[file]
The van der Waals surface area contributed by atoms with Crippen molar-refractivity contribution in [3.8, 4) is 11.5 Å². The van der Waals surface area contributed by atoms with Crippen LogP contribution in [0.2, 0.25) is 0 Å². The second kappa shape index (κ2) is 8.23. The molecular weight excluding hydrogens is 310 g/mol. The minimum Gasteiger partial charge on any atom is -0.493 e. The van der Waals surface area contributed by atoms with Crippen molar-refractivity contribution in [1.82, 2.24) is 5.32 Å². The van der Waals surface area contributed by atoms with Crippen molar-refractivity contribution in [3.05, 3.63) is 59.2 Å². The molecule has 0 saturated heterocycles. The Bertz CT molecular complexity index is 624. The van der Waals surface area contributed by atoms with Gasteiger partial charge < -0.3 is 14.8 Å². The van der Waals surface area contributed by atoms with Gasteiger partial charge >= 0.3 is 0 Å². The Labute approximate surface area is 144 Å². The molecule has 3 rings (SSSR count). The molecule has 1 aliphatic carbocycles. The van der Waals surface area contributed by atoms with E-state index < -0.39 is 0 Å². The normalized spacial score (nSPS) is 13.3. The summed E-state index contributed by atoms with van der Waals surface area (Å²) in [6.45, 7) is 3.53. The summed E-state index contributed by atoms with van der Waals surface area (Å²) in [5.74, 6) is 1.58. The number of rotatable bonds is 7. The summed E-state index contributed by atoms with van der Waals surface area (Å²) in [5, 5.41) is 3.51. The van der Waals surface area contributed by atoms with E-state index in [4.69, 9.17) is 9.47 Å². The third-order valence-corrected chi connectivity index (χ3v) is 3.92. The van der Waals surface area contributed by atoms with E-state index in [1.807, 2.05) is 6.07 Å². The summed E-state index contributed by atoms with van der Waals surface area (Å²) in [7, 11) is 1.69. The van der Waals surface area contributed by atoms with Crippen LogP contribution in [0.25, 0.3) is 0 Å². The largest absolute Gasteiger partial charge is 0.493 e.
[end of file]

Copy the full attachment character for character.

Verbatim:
The van der Waals surface area contributed by atoms with Crippen molar-refractivity contribution in [3.8, 4) is 11.5 Å². The van der Waals surface area contributed by atoms with Crippen LogP contribution in [0.2, 0.25) is 0 Å². The second kappa shape index (κ2) is 8.23. The molecular weight excluding hydrogens is 310 g/mol. The minimum Gasteiger partial charge on any atom is -0.493 e. The van der Waals surface area contributed by atoms with Crippen molar-refractivity contribution in [1.82, 2.24) is 5.32 Å². The van der Waals surface area contributed by atoms with Crippen molar-refractivity contribution in [3.05, 3.63) is 59.2 Å². The molecule has 0 saturated heterocycles. The Bertz CT molecular complexity index is 624. The van der Waals surface area contributed by atoms with Gasteiger partial charge < -0.3 is 14.8 Å². The van der Waals surface area contributed by atoms with Gasteiger partial charge >= 0.3 is 0 Å². The Labute approximate surface area is 144 Å². The molecule has 3 rings (SSSR count). The molecule has 1 aliphatic carbocycles. The van der Waals surface area contributed by atoms with E-state index < -0.39 is 0 Å². The normalized spacial score (nSPS) is 13.3. The summed E-state index contributed by atoms with van der Waals surface area (Å²) in [6.45, 7) is 3.53. The summed E-state index contributed by atoms with van der Waals surface area (Å²) in [5.74, 6) is 1.58. The number of rotatable bonds is 7. The summed E-state index contributed by atoms with van der Waals surface area (Å²) in [5, 5.41) is 3.51. The van der Waals surface area contributed by atoms with E-state index in [4.69, 9.17) is 9.47 Å². The third-order valence-corrected chi connectivity index (χ3v) is 3.92. The van der Waals surface area contributed by atoms with E-state index in [1.807, 2.05) is 6.07 Å². The summed E-state index contributed by atoms with van der Waals surface area (Å²) in [7, 11) is 1.69. The van der Waals surface area contributed by atoms with Crippen LogP contribution in [0.25, 0.3) is 0 Å². The largest absolute Gasteiger partial charge is 0.493 e.